Geopolitics & Worlds In-Defense

Daily news – February 7, 2022 a.m.


Bamiyan Buddhas and Afghanistan’s Cultural Heritage. Rishika Dhumal, Vivekananda International Foundation: In Afghanistan, Buddhist cave temples are concentrated in three regions: Jalalabad (180 caves), Haibak (200 caves) and Bamiyan (1000 caves). The Bamiyan Buddhas are part of a Buddhist site in Bamiyan Valley of Bamiyan River, 230km northwest of Kabul and 2500m above sea level, it separates the Hindu Kush from the Koh-i-Baba Mountains, and is part of the present-day Afghanistan. Bamiyan Buddhas and Afghanistan’s Cultural Heritage | Vivekananda International Foundation (


Getting Australia’s defence capability right in time to deter a future enemy. Malcolm Davis, The Strategist: The 2020s have begun a period of rapid change for Australian defence planners. The government’s 2020 defence strategic update and accompanying force structure plan refocused strategic and operational priorities to the Indo-Pacific. They highlighted the growing risk of major-power war and the outdated assumption that we would have 10 years of strategic warning time for a major power conflict. The AUKUS agreement followed and further upended our traditional policy settings. Suddenly Australia was getting nuclear-powered submarines. These changes have come fast and the defence organisation must keep up. Getting Australia’s defence capability right in time to deter a future enemy | The Strategist (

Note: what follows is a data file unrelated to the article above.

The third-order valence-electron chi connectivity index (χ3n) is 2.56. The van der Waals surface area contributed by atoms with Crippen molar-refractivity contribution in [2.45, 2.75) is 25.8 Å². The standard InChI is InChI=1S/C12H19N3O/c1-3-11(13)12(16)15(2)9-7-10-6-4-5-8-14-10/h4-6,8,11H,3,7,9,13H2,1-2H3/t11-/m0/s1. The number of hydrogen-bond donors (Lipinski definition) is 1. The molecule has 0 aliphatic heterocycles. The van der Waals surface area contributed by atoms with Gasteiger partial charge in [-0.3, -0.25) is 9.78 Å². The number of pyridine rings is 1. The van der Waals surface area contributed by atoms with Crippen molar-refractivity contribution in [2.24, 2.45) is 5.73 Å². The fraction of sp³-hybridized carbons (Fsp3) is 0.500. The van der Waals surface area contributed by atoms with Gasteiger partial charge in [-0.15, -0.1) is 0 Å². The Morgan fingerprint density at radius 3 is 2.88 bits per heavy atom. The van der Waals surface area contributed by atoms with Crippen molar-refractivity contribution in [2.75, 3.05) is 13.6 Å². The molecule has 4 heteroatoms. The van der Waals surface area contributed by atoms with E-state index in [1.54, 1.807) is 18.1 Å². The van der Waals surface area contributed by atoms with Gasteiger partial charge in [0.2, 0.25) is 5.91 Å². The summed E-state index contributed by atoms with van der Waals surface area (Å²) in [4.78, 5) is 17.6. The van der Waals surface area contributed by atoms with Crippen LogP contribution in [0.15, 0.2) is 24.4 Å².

China reveals concept art for armed, aerial refueling-capable variant of Z-20 chopper. Liu Xuanzun, Global Times: An armed, aerial refueling-capable variant of China’s Z-20 medium-lift utility helicopter is believed to be currently under development after the aircraft’s maker recently revealed concept art for such a chopper, observers said on Sunday. China reveals concept art for armed, aerial refueling-capable variant of Z-20 chopper – Global Times